“At first I was like, ‘oh no, they did it,’” Strait said of the moment he read Brantley’s review. “But then I think it was my wife actually who was like, ‘no, this means that you’re not crazy. You didn’t just make up a gimmick for this, other people are working on the same wavelength, it’s just you’re gonna go all the way with it.’”
There was no clear consensus on Torn Out Theater’s Hamlet, though if the sizeable turnout indicated anything, it was at least an interest in free Shakespeare, nude Shakespeare, or both.
Written for NYU’s graduate journalism magazine class.
Jared Kirby Tells Stories with Violence
November 20, 2017
Jared Kirby is no stranger to a good fight. In a day full of combat lessons, stunt coordination, and fencing practice, Kirby runs from one location to another, all to get in a full day’s worth of fighting. Kirby is an internationally recognized fencing master and has trained actors and martial artists for off-Broadway plays and well-known films and television shows. Violence, he says, is not just a visual effect, but an important storytelling tool and means of character development. Through teaching seminars around the world, coordinating fights on screen, and mentoring up-and-coming fight directors, Kirby has devoted his life to teaching others to see violence as the art that it is.
Former Vice President Joe Biden Shares Perspective with Colgate
Published in The Colgate Maroon-News
March 29, 2017
On Friday, March 24, former Vice President Joe Biden told Colgate students, families, staff and faculty, that he regrets not being President of the United States.
“Do I regret not being president? Yes. Do I regret not running for president? In light of what was going on in my life at the time, no I don’t regret it. I made the right decision,” Biden said.
Several national news networks picked up this portion of Biden’s lecture at Colgate, part of the Kerschner Family Series Global Leaders at Colgate, which has, in past years, hosted notable guests such as former presidential candidate Hillary Clinton, former President Bill Clinton and His Holiness, The 14th Dalai Lama of Tibet.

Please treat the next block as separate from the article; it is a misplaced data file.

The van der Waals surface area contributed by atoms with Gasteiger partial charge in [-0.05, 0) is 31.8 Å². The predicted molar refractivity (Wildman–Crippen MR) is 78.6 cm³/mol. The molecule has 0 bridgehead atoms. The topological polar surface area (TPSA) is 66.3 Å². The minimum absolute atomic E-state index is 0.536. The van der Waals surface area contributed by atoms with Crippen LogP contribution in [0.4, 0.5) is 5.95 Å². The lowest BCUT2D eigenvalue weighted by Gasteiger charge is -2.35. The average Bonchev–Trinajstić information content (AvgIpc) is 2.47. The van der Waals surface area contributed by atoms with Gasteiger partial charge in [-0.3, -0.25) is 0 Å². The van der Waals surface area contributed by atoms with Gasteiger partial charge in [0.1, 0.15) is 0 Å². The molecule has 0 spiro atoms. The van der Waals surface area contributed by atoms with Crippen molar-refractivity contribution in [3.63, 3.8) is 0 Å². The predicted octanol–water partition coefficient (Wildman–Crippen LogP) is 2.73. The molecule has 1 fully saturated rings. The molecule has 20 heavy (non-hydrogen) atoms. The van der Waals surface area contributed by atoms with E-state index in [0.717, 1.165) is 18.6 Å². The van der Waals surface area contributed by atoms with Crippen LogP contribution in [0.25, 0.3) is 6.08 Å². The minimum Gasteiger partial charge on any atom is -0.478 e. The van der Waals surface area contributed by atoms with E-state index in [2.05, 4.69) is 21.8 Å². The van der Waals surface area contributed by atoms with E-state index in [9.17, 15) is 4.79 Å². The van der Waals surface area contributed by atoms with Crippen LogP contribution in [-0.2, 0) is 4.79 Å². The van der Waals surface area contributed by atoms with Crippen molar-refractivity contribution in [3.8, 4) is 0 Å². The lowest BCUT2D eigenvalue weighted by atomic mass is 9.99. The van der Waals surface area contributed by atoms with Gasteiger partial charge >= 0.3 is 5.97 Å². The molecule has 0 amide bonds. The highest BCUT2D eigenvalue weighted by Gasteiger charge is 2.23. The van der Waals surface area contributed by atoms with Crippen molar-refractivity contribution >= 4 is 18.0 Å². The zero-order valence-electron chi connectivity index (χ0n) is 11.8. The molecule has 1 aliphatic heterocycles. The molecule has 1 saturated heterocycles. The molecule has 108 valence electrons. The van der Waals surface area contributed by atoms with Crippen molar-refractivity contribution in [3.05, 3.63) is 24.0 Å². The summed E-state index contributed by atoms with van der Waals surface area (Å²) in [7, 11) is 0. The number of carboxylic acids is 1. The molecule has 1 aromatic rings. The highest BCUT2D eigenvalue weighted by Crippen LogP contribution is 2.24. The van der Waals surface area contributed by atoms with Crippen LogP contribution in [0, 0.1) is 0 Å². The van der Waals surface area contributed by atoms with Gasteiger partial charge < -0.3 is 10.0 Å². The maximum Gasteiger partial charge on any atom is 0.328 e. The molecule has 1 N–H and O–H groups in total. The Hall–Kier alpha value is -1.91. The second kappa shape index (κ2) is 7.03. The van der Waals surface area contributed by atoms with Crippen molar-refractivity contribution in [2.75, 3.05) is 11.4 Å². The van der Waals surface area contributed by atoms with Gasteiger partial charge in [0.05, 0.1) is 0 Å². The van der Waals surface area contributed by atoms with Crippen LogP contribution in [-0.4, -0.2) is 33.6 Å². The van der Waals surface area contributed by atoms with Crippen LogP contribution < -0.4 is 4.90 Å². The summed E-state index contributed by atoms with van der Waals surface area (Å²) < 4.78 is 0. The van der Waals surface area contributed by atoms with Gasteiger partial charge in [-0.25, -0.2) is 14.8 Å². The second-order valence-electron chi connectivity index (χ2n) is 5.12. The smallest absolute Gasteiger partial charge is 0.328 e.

Following a speech on the unraveling of the middle class in the midst of a digital revolution, Biden sat down with President Brian Casey, and spoke about his decision not to run for president in 2016.
In August 2013, his son, Beau Biden, was diagnosed with glioblastoma in the brain. At the time of diagnosis, the cancer was stage four. The younger Biden died in May 2015, after a recurrence of the brain cancer.
“I had planned on running for president,” the former Vice President said. “Although it would have been a very difficult primary, I think I could’ve won. I don’t know. Maybe not.”
Biden said he planned to announce whether or not he would run by the fall of 2015, and in deciding long after other candidates, the press began to think he was playing a guessing game.
“I couldn’t tell them about my boy,” Biden said. “He didn’t want anybody feeling sorry for him.”
Though Biden said he believed he could have brought a country in need of unity together, he knew that because of what was going on with his son at the time, he was not the best qualified person for the job.
“I didn’t run because no man or woman should announce for President of the United States unless they can look the public in the eye and say, ‘I promise you, I’m giving 100 percent of my attention and dedication to this effort.’ I knew I couldn’t do that,” Biden said.
In his answer to Casey’s first question about his decision not to run, Biden spoke in a soft, somber tone, clearly thinking carefully through each word he uttered.
In his lecture preceding the Q&A session, however, he offered an impassioned plea on behalf of the working middle class man.
Biden presented the phenomenon of the fourth Industrial Revolution – defined by exponential scientific and technological advancement in recent and coming years – as both an opportunity for growth and a real danger to job security for middle class workers.
According to Biden, automated warehouses, artificial intelligence and even online shopping make Americans more productive. That productivity, however, may come at the cost of the workers whose jobs are eliminated through technological advancement.